Janet is not even my real name.
I adopted this English name when I was 20 years old. My first English teacher at a university in Taiwan was a plump American lady. In out first lesson, she insisted that all her Chinese students should have an English name.
Having an English name is trendy to many foreign learners. Young Chinese people particularly like to be called John or Mary when they learn English. Having an English name does not mean that we kowtow to the western culture, as some conservative Chinese people worry that abandoning our original name equals to a loss of our identity. I don’t think so. Having a foreign name is just fun. The silliness is part of the experience of learning English as a foreign language.
Adopting an English name
I told my American teacher that I did not need an English name, as my name on the passport was in Latin alphabet letters, so it was my English name. She replied that my name given by my parents was too difficult to pronounce, and to an American, my name did not sound English. My English name on my documents throughout my life was a transliteration of my Chinese name. My teacher explained that she wanted a common English sounding name such as Lucy and Mary.
I was a bit annoyed that I had to create a new English name. I did not protest. No one protested. I did not see it as an invasion of my culture. I did not perceive name-changing as an ‘arrogant western culture encroaching on the 5,000 years of glorious Chinese civilisation’. I did not see it as ‘yet another fine example of American Imperialism and its brianwashing mechanism on the Chinese.’ I just thought my American teacher was stupid. She could not even pronounce my name. She did not bother to try. Most of my classmates already had their fancy English names. That evening, a lovely exchange student from Holland came to my rescue. She picked the name Janet for me, as I reminded her of her best friend Janet.
Since then, I am stuck with the name Janet.
Being a Cloud
Currently, I have four names, which I use in different settings. My family still call me my original Chinese name, meaning Jade Cloud. Why Cloud? I bet my four sisters had taken all nice names, starting with our first name Jade, followed by Glory, Beauty, Grace and Wisdom. I’m the fifth daughter and I was given Cloud. Someone has to be a Cloud.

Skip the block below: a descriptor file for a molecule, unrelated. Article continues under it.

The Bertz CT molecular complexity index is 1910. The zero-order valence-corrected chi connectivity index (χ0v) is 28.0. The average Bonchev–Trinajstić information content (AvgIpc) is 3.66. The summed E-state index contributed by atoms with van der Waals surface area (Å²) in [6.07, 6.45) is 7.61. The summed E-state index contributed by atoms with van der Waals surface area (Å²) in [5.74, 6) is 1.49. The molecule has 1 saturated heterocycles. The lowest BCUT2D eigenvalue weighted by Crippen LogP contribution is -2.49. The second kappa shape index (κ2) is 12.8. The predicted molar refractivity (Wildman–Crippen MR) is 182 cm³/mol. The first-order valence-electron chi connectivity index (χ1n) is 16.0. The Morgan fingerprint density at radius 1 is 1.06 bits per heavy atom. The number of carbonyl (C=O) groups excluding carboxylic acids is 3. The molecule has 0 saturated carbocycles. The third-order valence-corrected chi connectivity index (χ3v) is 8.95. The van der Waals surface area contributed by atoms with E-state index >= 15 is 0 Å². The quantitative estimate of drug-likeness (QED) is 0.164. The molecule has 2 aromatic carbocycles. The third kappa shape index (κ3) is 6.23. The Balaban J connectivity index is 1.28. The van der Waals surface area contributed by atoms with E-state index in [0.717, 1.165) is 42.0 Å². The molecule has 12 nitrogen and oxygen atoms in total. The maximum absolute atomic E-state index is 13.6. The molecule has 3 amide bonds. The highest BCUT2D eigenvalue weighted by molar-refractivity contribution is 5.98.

Cloud is actually poetic and elegant. I love it. My name Cloud 雲 is formed with two compound ideographs, rain 雨 and cloud 云.
You will not be surprised that I love the poem, I Wandered Lonely as a Cloud (or known as Daffodils) by William Wordsworth:
“I wandered lonely as a Cloud
That floats on high o’er Vales and Hills,
When all at once I saw a crowd
A host of dancing Daffodils;
Along the Lake, beneath the trees,
Ten thousand dancing in the breeze.”
Are you defined by your name? How does your name reflect you personality? Traditionally, some Chinese parents gave their children very humble names, such as “Cat, Dog, Pig, Ox, Donkey and Monkey”.
Names of low status
In the old agricultural society, when disease, disaster, and death were common, human life was at the disposal of the elements, or the unknown Heaven. Parents wanted to protect their children from misfortune. Animals are rough and tough and they have the fighting spirit to survive adversities. Animals are not picky eater; they eat the leftover food. Chinese people believed that if the kids were called Cat, Dog, Pig, Ox, Donkey and Monkey, they would overcome hardship.
Actually, using these humble names is a ploy. Parents deceive ghosts and evil spirits, who cause disease, disaster, and death. A child with a humble name can escape the attention of the evil spirit, and Yama, God of Death, will ignore this child by not taking away his spirit.
I remember when I was growing up, I, as a Cloud, played with some Dog, Cow, and Pig in my neighbourhood. A few years ago, I tried to do an oral history from my mother, and most of the male members in her stories carried animal names, and my mother does not know their real names. It was a hard job for me not to confuse cousin Dog with cousin Pig.
In my post, Born as an outsider, I wrote about how awkward I was as a left-hander. Throughout my life, I’ve learnt to adjust myself in new situations, to avoid touching people’s elbows or getting into people’s ways. My name Cloud was frozen in a particular time of my life. My adjustment never ends. Acquiring new names means subtly adapting to new values or identities that each new name carries. New names also open up new opportunities. Life is a journey of constant adjustments, which brings both joy and discomfort.
This post was inspired by Blog Exercises:
What’s the View Through Your Binoculars by Lorelle VanFossen. You can find more Blog Exercises on Lorelle on WordPress. This is a year-long challenge to help you flex your blogging muscles.
My Related Posts:
- Why are we all called Jade?
- Visiting a Columbarium in Singapore
- What’s a Brother Coming?
- Weekly Writing Challenge: My Mum’s Net
- 5 changes of a Chinese wife in England: on Language
- 5 changes of a Chinese wife in England: on Culture
- 5 changes of a Chinese wife in England: on Food
- Hearing my voice from my quotes
- Not a narcissistic outsider
- Born as an outsider